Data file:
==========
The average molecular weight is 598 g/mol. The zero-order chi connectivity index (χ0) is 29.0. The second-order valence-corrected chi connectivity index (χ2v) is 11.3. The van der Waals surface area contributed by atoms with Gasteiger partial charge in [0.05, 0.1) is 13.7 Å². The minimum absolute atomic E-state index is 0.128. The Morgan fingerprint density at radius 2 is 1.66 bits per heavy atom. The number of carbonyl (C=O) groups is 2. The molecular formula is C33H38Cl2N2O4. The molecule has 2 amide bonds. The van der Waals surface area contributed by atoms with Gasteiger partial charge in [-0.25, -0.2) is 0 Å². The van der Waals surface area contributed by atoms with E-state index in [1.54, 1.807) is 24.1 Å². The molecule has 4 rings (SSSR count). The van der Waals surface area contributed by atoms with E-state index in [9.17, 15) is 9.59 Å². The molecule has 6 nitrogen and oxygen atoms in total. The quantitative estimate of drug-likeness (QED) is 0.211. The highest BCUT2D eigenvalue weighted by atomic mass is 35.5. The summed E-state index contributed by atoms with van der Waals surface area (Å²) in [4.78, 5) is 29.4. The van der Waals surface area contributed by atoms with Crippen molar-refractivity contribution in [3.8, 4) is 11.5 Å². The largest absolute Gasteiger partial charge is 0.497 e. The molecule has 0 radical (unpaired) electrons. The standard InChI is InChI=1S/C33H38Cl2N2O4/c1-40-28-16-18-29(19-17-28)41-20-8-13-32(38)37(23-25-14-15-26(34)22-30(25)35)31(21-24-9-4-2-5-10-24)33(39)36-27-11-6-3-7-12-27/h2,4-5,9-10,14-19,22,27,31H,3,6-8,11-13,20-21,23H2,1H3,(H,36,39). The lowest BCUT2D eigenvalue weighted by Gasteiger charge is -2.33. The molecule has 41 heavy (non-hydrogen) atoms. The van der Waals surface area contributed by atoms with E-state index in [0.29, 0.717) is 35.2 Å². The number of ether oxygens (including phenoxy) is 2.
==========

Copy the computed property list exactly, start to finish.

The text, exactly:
The average molecular weight is 598 g/mol. The zero-order chi connectivity index (χ0) is 29.0. The second-order valence-corrected chi connectivity index (χ2v) is 11.3. The van der Waals surface area contributed by atoms with Gasteiger partial charge in [0.05, 0.1) is 13.7 Å². The minimum absolute atomic E-state index is 0.128. The Morgan fingerprint density at radius 2 is 1.66 bits per heavy atom. The number of carbonyl (C=O) groups is 2. The molecular formula is C33H38Cl2N2O4. The molecule has 2 amide bonds. The van der Waals surface area contributed by atoms with Gasteiger partial charge in [-0.25, -0.2) is 0 Å². The van der Waals surface area contributed by atoms with E-state index in [1.54, 1.807) is 24.1 Å². The molecule has 4 rings (SSSR count). The van der Waals surface area contributed by atoms with E-state index in [9.17, 15) is 9.59 Å². The molecule has 6 nitrogen and oxygen atoms in total. The quantitative estimate of drug-likeness (QED) is 0.211. The highest BCUT2D eigenvalue weighted by atomic mass is 35.5. The summed E-state index contributed by atoms with van der Waals surface area (Å²) in [4.78, 5) is 29.4. The van der Waals surface area contributed by atoms with Crippen molar-refractivity contribution in [3.8, 4) is 11.5 Å². The largest absolute Gasteiger partial charge is 0.497 e. The molecule has 0 radical (unpaired) electrons. The standard InChI is InChI=1S/C33H38Cl2N2O4/c1-40-28-16-18-29(19-17-28)41-20-8-13-32(38)37(23-25-14-15-26(34)22-30(25)35)31(21-24-9-4-2-5-10-24)33(39)36-27-11-6-3-7-12-27/h2,4-5,9-10,14-19,22,27,31H,3,6-8,11-13,20-21,23H2,1H3,(H,36,39). The lowest BCUT2D eigenvalue weighted by Gasteiger charge is -2.33. The molecule has 41 heavy (non-hydrogen) atoms. The van der Waals surface area contributed by atoms with E-state index in [0.29, 0.717) is 35.2 Å². The number of ether oxygens (including phenoxy) is 2.